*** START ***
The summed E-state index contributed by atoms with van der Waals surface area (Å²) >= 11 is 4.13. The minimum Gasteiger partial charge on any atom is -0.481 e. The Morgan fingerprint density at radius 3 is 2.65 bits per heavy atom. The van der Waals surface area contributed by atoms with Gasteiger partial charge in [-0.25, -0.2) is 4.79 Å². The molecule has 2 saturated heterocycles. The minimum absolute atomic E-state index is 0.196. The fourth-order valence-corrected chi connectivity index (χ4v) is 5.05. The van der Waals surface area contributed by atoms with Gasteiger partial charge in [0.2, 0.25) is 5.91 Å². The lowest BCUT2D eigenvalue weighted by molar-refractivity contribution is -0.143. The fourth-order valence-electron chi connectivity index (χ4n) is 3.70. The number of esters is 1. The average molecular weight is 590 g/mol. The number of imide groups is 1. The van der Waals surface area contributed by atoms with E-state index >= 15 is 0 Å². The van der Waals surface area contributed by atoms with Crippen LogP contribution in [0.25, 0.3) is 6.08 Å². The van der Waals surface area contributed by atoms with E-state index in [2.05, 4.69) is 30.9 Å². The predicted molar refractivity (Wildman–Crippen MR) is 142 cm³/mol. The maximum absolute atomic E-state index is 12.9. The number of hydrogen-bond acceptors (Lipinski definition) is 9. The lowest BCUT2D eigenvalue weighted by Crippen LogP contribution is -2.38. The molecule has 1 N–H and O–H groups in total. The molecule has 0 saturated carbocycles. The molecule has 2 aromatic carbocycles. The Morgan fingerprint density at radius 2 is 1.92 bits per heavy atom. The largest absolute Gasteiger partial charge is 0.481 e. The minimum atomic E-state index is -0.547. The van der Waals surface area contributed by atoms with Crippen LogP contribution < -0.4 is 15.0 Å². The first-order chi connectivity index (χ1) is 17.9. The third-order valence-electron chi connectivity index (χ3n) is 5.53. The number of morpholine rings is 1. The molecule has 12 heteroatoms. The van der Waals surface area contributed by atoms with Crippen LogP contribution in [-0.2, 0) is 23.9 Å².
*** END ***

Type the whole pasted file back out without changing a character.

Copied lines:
The summed E-state index contributed by atoms with van der Waals surface area (Å²) >= 11 is 4.13. The minimum Gasteiger partial charge on any atom is -0.481 e. The Morgan fingerprint density at radius 3 is 2.65 bits per heavy atom. The van der Waals surface area contributed by atoms with Gasteiger partial charge in [-0.25, -0.2) is 4.79 Å². The molecule has 2 saturated heterocycles. The minimum absolute atomic E-state index is 0.196. The fourth-order valence-corrected chi connectivity index (χ4v) is 5.05. The van der Waals surface area contributed by atoms with Gasteiger partial charge in [0.2, 0.25) is 5.91 Å². The lowest BCUT2D eigenvalue weighted by molar-refractivity contribution is -0.143. The fourth-order valence-electron chi connectivity index (χ4n) is 3.70. The number of esters is 1. The average molecular weight is 590 g/mol. The number of imide groups is 1. The van der Waals surface area contributed by atoms with E-state index >= 15 is 0 Å². The van der Waals surface area contributed by atoms with Crippen LogP contribution in [0.25, 0.3) is 6.08 Å². The van der Waals surface area contributed by atoms with E-state index in [2.05, 4.69) is 30.9 Å². The predicted molar refractivity (Wildman–Crippen MR) is 142 cm³/mol. The maximum absolute atomic E-state index is 12.9. The number of hydrogen-bond acceptors (Lipinski definition) is 9. The lowest BCUT2D eigenvalue weighted by Crippen LogP contribution is -2.38. The molecule has 1 N–H and O–H groups in total. The molecule has 0 saturated carbocycles. The molecule has 2 aromatic carbocycles. The Morgan fingerprint density at radius 2 is 1.92 bits per heavy atom. The largest absolute Gasteiger partial charge is 0.481 e. The minimum atomic E-state index is -0.547. The van der Waals surface area contributed by atoms with Crippen LogP contribution < -0.4 is 15.0 Å². The first-order chi connectivity index (χ1) is 17.9. The third-order valence-electron chi connectivity index (χ3n) is 5.53. The number of morpholine rings is 1. The molecule has 12 heteroatoms. The van der Waals surface area contributed by atoms with Crippen LogP contribution in [-0.2, 0) is 23.9 Å².